Respect is something that is earned. It doesn’t just happen because you are in a leadership position. If your subordinates respect you simply because you can fire them, you are a very poor leader.
You earn respect in different ways. The biggest way to earn people’s respect is to do what you say you are going to do. I’ve seen many moderately skilled leaders lose a tremendous amount of respect simply because they didn’t follow through on what they said they would do.
The Honest Leader
I once worked at an organization where the CEO was trying to increase the skill level of his management staff. Many of the people in management had a rudimentary education when they started at the organization and were doing very little to expand their skills and knowledge.
The CEO told all the managers that he wanted them to be continually pursuing their education and that he expected every manager to take at least two college classes each year at a minimum. He made it clear that year-end raises would be tied to meeting this goal.
No one heard any more about this requirement. I took several classes toward a second masters degree that I was planning on taking anyway, so I was prepared to document my educational efforts for the year. In December, my manager (a vice president) stopped me in the parking lot and told me that they had decided to give me a 2% raise.
I was kind of surprised because it had been made clear that we would only be getting a raise if we had documented our educational efforts for the year. Assuming that I must have missed the instructions on where to document this, I wrote up a summary and sent it to my manager stating that I wanted my raise to be based on the educational achievement as we had been informed would be the case.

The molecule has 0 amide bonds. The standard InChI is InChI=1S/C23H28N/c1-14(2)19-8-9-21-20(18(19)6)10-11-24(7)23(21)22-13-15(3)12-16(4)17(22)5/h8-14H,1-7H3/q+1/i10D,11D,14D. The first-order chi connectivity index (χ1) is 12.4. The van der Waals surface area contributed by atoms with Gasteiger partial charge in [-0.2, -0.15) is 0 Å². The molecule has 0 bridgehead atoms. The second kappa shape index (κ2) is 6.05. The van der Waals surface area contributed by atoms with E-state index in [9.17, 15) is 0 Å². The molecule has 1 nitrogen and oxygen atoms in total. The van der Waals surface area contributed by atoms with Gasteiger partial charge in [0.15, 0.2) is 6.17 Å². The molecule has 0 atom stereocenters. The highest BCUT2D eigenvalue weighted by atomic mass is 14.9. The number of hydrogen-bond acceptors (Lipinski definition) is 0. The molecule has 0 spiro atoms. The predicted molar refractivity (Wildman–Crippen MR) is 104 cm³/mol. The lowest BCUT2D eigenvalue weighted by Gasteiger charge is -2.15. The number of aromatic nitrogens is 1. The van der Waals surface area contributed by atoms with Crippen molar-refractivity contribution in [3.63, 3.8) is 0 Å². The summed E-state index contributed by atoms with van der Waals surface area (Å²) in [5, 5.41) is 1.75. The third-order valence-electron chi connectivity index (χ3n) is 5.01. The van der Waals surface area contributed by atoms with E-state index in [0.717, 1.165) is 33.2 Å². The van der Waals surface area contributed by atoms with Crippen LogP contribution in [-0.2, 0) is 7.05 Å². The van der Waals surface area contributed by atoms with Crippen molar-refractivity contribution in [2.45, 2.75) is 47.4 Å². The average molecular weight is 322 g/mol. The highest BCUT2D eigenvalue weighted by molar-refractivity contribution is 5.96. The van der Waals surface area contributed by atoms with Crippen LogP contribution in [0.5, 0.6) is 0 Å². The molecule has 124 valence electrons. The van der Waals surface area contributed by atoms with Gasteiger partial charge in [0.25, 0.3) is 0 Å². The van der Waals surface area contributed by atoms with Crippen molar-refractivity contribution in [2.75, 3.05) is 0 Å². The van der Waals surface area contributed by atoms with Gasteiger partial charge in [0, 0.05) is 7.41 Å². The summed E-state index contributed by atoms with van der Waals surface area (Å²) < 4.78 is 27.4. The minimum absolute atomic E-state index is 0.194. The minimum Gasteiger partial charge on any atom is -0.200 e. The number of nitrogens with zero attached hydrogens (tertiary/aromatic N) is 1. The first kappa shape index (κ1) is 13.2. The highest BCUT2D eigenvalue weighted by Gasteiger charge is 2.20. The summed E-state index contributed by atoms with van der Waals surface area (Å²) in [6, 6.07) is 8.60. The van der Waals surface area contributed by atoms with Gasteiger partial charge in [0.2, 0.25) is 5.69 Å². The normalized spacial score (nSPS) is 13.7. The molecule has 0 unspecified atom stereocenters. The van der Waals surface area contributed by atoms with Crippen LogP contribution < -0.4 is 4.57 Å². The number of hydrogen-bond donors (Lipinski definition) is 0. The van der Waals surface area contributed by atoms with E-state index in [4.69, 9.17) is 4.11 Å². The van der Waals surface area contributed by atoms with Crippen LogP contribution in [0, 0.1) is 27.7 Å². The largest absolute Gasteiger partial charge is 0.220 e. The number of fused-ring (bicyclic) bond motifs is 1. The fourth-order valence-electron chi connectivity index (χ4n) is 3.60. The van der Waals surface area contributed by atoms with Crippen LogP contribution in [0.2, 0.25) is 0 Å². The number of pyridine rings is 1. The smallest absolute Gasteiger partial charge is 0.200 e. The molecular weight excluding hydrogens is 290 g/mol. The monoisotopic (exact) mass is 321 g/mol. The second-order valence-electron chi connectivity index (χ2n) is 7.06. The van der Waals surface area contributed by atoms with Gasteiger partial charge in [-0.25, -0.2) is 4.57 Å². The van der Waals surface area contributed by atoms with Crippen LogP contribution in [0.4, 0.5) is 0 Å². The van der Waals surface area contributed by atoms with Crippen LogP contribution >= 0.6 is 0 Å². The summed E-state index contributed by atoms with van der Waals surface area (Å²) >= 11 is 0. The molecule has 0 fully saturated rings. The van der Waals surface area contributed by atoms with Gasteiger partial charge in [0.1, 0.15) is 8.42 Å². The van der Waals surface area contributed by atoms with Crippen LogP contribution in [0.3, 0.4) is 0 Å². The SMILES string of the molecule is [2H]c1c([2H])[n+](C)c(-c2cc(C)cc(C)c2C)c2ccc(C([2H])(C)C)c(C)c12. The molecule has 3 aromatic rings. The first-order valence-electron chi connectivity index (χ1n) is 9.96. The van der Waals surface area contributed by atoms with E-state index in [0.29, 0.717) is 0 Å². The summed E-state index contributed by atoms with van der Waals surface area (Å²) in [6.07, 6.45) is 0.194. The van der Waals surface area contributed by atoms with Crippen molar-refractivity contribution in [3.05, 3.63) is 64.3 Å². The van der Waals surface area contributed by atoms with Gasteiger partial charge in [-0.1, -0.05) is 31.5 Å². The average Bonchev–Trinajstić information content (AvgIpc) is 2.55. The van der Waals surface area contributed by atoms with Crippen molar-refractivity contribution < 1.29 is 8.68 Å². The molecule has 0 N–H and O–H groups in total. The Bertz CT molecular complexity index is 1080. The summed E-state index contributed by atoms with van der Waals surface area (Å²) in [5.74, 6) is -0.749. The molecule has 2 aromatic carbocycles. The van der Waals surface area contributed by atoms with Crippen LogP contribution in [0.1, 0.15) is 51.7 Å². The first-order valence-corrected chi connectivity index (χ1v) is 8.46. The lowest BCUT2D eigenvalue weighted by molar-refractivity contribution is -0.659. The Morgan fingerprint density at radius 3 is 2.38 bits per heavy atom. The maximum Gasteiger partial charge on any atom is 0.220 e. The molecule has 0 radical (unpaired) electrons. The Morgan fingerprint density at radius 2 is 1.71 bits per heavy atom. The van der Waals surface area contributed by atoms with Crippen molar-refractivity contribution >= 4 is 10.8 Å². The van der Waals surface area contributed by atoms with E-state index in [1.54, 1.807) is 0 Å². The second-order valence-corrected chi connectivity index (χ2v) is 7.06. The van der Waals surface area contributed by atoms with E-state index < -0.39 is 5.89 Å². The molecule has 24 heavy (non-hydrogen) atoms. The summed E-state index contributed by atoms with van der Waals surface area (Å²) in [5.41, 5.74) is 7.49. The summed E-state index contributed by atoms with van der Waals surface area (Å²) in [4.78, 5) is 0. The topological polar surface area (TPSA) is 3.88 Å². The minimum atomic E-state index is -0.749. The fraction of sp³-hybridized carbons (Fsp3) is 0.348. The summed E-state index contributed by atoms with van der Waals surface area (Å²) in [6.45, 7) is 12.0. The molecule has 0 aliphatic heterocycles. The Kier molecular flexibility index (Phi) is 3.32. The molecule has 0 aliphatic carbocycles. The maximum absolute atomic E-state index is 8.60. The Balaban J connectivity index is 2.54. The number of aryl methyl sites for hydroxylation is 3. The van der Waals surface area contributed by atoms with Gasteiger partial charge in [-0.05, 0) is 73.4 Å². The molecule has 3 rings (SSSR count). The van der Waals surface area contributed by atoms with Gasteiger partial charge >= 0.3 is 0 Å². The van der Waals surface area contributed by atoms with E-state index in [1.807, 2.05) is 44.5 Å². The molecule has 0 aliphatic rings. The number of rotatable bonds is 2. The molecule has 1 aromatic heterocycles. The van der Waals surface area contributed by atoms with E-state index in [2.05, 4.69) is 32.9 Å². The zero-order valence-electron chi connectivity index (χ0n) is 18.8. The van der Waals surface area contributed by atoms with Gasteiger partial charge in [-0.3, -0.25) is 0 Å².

Basically, the reply I got back made it clear that year-end raises were in no way impacted by our meeting the educational goal. Later, when talking with some of the other employees who had been there much longer than I, it became clear that the educational goal was treated almost as a joke. They had been around enough to know that, like many other goals and policies before, it was just a passing fad that wouldn’t ever actually be implemented.
This type of behavior is one of the easiest ways to damage your credibility and respect as a leader. If you have to change your mind for some reason, you should make it clear that you are changing your mind. Think twice before ordering something if you are not completely sure you will follow through.
The Competent Leader
Another way to cultivate respect is by being really good at what you are managing. This doesn’t mean you need to be an expert in everything every one of your subordinates does, but if your conversation makes it clear that you haven’t even spent the effort to understand their job, it will be very difficult for them to respect your expertise.
Your direct reports are going to run into roadblocks and difficulties in their work. While you don’t need to help them work through every single issue, being able to understand the problem and point to solutions will go a long way in building respect. This isn’t something you can fake. If you don’t understand their job, you will probably lose more respect than you gain by trying to help.
The Leader Who Cares
A third practice that will help you gain respect is to take a genuine interest in your employee’s success. If they feel like you are trying to help them achieve success, not just in their current job, but over their whole career, they will respect that you care beyond just the fact that they work for you.
Respect isn’t something that happens automatically and it is easier to lose than to gain. These three practices (following through, being an expert, and caring about your employee’s success) will go a long way toward helping you build respect.